I will be the contrarian.   Everything everyone said about continuing the process is absolutely the right business decision.   If you were a large multinational corporation, this is exactly the way it would get handled, at least until it made the nightly news.

I would suggest that you are not a large multinational corporation.   She has a steady source of income that is recession proof (disability payments).   She had her bank account stolen, which provides a cash crunch but not a change to the underlying fundamentals of her situation (she has the money to pay each month).  She is probably not that financially sophisticated (or she would have been communicating with you sooner).   At some point the back will reimburse the money, this is not a permanent situation.  

Provide a little grace.   Tell her if she gets the payment by the 1st of the upcoming month you will waive the late fees.   That gives her 15 days to solve the issue.   Make it clear this is a 1 time grace period that you wont apply again.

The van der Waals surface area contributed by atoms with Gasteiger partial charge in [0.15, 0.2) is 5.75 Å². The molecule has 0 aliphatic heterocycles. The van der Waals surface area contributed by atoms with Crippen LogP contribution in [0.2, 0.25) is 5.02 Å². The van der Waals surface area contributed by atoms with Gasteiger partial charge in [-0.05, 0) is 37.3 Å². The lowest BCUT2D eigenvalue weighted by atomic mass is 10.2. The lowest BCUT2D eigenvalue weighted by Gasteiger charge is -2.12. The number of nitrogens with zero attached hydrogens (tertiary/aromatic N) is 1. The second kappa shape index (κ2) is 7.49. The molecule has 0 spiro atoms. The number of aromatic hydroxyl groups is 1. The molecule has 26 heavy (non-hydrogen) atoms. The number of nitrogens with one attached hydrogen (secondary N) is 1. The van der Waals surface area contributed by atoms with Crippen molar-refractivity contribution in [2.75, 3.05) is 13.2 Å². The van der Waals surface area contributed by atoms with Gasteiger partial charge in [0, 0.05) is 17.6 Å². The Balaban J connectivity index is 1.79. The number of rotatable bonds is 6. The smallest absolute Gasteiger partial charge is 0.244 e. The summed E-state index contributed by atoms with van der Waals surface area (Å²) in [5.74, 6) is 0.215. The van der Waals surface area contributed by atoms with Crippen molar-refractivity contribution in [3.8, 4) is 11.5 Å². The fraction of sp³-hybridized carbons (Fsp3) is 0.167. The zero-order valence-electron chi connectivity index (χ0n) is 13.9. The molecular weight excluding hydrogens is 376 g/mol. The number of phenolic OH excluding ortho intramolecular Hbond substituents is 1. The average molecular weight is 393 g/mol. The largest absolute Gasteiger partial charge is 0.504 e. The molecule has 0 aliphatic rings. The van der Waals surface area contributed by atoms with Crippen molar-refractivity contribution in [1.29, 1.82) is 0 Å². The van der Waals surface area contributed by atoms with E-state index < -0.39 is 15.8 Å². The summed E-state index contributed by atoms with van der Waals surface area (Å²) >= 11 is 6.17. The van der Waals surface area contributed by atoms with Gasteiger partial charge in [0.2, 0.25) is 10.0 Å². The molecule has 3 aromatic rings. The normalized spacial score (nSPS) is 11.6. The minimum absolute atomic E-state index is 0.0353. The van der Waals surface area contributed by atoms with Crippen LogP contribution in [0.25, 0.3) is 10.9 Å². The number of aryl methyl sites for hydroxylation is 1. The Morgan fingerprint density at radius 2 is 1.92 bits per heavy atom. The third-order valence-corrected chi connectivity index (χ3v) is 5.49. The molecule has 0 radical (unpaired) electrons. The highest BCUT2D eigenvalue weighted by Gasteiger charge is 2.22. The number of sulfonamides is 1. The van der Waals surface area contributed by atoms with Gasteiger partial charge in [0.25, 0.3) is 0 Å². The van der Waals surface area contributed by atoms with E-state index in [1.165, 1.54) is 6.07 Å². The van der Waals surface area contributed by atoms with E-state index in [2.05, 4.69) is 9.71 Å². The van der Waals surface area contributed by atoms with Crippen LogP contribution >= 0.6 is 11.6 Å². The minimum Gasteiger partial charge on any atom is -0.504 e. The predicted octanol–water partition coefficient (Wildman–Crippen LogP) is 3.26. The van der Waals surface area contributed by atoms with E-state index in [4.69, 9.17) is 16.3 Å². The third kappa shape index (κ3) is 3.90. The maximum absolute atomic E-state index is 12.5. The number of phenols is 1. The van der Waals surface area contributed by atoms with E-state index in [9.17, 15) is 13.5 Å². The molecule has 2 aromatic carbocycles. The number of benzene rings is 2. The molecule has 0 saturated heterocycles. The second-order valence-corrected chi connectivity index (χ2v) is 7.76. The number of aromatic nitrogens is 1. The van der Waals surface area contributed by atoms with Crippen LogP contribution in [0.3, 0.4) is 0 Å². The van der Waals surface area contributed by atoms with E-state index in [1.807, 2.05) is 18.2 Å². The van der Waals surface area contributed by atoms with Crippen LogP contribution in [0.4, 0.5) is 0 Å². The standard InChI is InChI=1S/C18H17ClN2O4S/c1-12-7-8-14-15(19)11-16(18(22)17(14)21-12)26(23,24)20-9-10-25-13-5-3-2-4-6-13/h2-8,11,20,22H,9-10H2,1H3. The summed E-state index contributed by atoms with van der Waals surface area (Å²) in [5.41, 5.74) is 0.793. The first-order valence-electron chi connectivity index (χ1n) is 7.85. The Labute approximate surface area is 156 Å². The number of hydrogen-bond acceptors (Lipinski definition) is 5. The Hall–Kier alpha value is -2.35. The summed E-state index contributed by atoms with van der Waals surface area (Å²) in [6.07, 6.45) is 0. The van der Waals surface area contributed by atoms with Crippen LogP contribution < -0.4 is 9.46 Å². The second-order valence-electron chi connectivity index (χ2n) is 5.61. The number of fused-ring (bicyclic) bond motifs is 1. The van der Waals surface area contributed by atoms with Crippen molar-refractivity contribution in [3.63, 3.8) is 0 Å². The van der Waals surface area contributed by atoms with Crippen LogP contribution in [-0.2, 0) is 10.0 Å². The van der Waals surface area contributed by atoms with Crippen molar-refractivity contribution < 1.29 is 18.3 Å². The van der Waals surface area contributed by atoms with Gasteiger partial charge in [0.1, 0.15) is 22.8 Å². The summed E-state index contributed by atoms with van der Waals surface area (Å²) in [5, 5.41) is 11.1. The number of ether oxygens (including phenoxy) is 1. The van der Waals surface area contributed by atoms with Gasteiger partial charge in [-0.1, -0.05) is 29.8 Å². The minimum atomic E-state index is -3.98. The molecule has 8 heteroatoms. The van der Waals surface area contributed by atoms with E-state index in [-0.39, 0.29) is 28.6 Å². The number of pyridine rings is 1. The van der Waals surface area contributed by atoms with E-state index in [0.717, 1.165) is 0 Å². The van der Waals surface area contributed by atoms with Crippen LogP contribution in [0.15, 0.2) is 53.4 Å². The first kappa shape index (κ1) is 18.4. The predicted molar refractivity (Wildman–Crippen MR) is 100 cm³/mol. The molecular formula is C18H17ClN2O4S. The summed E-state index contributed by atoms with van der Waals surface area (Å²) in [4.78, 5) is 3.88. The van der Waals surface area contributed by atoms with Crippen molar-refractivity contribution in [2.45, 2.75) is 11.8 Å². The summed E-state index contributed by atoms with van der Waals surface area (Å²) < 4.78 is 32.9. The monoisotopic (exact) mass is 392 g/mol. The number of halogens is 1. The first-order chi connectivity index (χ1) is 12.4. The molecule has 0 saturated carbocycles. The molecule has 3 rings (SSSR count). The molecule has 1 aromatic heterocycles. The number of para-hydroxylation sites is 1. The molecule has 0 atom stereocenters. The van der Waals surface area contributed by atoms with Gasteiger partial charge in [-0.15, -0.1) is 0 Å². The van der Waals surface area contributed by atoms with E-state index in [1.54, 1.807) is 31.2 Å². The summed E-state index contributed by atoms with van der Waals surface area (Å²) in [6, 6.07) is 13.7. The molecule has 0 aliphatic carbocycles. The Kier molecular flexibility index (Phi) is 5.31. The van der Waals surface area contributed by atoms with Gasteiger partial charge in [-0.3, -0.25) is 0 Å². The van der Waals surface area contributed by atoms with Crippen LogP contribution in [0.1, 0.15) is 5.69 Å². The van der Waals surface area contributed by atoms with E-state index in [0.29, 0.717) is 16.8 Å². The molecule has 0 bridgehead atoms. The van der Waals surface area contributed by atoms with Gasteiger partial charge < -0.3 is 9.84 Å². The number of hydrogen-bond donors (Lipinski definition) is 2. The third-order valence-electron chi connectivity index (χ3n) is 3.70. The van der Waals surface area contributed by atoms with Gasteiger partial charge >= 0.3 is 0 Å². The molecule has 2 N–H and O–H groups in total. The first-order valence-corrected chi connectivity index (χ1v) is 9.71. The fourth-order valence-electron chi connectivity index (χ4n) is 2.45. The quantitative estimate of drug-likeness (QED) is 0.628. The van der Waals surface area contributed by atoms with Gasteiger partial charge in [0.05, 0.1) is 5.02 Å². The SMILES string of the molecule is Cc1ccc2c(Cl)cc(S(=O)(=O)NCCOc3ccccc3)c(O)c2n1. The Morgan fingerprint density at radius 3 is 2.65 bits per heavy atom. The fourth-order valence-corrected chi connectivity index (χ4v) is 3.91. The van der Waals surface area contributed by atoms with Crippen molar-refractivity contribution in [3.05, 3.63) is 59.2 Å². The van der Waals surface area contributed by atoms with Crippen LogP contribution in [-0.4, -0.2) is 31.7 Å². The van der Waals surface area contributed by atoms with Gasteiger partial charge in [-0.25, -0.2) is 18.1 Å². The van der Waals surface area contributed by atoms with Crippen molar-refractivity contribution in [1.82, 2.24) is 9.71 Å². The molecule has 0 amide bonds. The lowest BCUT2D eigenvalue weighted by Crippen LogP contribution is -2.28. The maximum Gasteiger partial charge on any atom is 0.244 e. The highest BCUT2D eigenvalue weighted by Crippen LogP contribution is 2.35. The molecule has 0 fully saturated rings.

1. If she pays, everyone is happy

2. If she does not you only lost 15 days off the eviction process anyway.

 You get the bonus of providing a little mercy to the less fortunate.

It is your money, but it is also your life.   Decide how you want to live it.

Good Luck.

Originally posted by @John Nachtigall :

I will be the contrarian.   Everything everyone said about continuing the process is absolutely the right business decision.   If you were a large multinational corporation, this is exactly the way it would get handled, at least until it made the nightly news.